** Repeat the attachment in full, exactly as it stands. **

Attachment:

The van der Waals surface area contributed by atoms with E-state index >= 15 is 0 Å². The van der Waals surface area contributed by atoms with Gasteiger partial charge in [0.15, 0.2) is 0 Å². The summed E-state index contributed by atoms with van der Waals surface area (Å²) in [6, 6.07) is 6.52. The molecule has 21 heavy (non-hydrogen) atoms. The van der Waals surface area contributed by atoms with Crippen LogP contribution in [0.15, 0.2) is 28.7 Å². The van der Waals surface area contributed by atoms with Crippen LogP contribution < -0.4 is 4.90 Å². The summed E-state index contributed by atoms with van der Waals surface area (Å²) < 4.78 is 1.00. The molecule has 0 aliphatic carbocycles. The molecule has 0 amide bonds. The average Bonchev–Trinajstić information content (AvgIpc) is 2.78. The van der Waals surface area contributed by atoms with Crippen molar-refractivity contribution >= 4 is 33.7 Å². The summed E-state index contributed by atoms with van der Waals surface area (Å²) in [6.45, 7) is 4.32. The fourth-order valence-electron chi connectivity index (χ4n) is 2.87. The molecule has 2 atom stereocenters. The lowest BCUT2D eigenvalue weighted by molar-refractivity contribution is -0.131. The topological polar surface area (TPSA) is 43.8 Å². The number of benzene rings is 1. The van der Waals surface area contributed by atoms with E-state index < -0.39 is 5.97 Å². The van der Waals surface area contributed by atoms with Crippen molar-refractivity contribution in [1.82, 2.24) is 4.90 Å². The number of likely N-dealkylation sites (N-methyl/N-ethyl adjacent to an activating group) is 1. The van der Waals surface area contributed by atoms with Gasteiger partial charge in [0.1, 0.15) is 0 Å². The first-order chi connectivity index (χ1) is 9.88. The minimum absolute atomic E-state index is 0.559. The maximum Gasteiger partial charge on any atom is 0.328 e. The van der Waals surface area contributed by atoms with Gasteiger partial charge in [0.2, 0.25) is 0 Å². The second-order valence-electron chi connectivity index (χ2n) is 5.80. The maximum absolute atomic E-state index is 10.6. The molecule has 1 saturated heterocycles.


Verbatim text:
The van der Waals surface area contributed by atoms with E-state index >= 15 is 0 Å². The van der Waals surface area contributed by atoms with Gasteiger partial charge in [0.15, 0.2) is 0 Å². The summed E-state index contributed by atoms with van der Waals surface area (Å²) in [6, 6.07) is 6.52. The molecule has 21 heavy (non-hydrogen) atoms. The van der Waals surface area contributed by atoms with Crippen LogP contribution in [0.15, 0.2) is 28.7 Å². The van der Waals surface area contributed by atoms with Crippen LogP contribution < -0.4 is 4.90 Å². The summed E-state index contributed by atoms with van der Waals surface area (Å²) < 4.78 is 1.00. The molecule has 0 aliphatic carbocycles. The molecule has 0 amide bonds. The average Bonchev–Trinajstić information content (AvgIpc) is 2.78. The van der Waals surface area contributed by atoms with Crippen molar-refractivity contribution >= 4 is 33.7 Å². The summed E-state index contributed by atoms with van der Waals surface area (Å²) in [6.45, 7) is 4.32. The fourth-order valence-electron chi connectivity index (χ4n) is 2.87. The molecule has 2 atom stereocenters. The lowest BCUT2D eigenvalue weighted by molar-refractivity contribution is -0.131. The topological polar surface area (TPSA) is 43.8 Å². The number of benzene rings is 1. The van der Waals surface area contributed by atoms with E-state index < -0.39 is 5.97 Å². The van der Waals surface area contributed by atoms with Crippen molar-refractivity contribution in [1.82, 2.24) is 4.90 Å². The number of likely N-dealkylation sites (N-methyl/N-ethyl adjacent to an activating group) is 1. The van der Waals surface area contributed by atoms with Gasteiger partial charge in [0.1, 0.15) is 0 Å². The first-order chi connectivity index (χ1) is 9.88. The minimum absolute atomic E-state index is 0.559. The maximum Gasteiger partial charge on any atom is 0.328 e. The van der Waals surface area contributed by atoms with Gasteiger partial charge in [0.2, 0.25) is 0 Å². The second-order valence-electron chi connectivity index (χ2n) is 5.80. The maximum absolute atomic E-state index is 10.6. The molecule has 1 saturated heterocycles.